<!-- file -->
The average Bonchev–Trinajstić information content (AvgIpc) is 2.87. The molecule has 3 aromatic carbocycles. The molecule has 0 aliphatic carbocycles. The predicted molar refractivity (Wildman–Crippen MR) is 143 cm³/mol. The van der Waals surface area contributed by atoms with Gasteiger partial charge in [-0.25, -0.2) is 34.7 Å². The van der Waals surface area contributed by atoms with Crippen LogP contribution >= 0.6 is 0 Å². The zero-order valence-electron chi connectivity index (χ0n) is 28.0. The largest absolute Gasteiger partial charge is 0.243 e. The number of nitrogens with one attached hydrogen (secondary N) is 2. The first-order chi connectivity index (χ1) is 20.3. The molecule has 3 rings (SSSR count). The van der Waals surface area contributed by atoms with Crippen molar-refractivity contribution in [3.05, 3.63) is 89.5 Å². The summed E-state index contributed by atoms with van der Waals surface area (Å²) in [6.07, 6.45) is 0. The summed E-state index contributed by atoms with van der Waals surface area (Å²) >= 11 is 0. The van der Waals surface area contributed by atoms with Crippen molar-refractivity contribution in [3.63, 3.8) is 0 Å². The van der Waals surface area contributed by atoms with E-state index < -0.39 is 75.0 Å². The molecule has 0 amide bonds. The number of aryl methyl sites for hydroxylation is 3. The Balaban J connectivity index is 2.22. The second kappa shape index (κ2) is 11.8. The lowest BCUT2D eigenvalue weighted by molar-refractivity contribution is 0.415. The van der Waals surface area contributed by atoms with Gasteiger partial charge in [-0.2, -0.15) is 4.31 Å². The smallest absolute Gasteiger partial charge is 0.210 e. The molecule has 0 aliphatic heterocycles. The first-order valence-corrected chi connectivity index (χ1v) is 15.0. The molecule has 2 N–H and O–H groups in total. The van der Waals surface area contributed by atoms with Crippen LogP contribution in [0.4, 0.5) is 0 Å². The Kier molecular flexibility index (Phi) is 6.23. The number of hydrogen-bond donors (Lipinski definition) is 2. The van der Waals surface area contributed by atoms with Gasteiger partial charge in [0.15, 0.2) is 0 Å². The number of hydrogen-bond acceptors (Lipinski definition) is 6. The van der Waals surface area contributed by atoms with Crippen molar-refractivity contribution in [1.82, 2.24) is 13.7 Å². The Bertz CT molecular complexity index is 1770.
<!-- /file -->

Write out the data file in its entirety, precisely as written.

The average Bonchev–Trinajstić information content (AvgIpc) is 2.87. The molecule has 3 aromatic carbocycles. The molecule has 0 aliphatic carbocycles. The predicted molar refractivity (Wildman–Crippen MR) is 143 cm³/mol. The van der Waals surface area contributed by atoms with Gasteiger partial charge in [-0.25, -0.2) is 34.7 Å². The van der Waals surface area contributed by atoms with Crippen LogP contribution >= 0.6 is 0 Å². The zero-order valence-electron chi connectivity index (χ0n) is 28.0. The largest absolute Gasteiger partial charge is 0.243 e. The number of nitrogens with one attached hydrogen (secondary N) is 2. The first-order chi connectivity index (χ1) is 20.3. The molecule has 3 rings (SSSR count). The van der Waals surface area contributed by atoms with Crippen molar-refractivity contribution in [3.05, 3.63) is 89.5 Å². The summed E-state index contributed by atoms with van der Waals surface area (Å²) in [6.07, 6.45) is 0. The summed E-state index contributed by atoms with van der Waals surface area (Å²) >= 11 is 0. The van der Waals surface area contributed by atoms with Crippen molar-refractivity contribution in [3.63, 3.8) is 0 Å². The van der Waals surface area contributed by atoms with E-state index < -0.39 is 75.0 Å². The molecule has 0 amide bonds. The number of aryl methyl sites for hydroxylation is 3. The Balaban J connectivity index is 2.22. The second kappa shape index (κ2) is 11.8. The lowest BCUT2D eigenvalue weighted by molar-refractivity contribution is 0.415. The van der Waals surface area contributed by atoms with Gasteiger partial charge in [-0.2, -0.15) is 4.31 Å². The smallest absolute Gasteiger partial charge is 0.210 e. The molecule has 0 aliphatic heterocycles. The first-order valence-corrected chi connectivity index (χ1v) is 15.0. The molecule has 2 N–H and O–H groups in total. The van der Waals surface area contributed by atoms with Crippen LogP contribution in [0.4, 0.5) is 0 Å². The Kier molecular flexibility index (Phi) is 6.23. The number of hydrogen-bond donors (Lipinski definition) is 2. The van der Waals surface area contributed by atoms with Gasteiger partial charge in [0.15, 0.2) is 0 Å². The number of hydrogen-bond acceptors (Lipinski definition) is 6. The van der Waals surface area contributed by atoms with Crippen molar-refractivity contribution in [1.82, 2.24) is 13.7 Å². The Bertz CT molecular complexity index is 1770.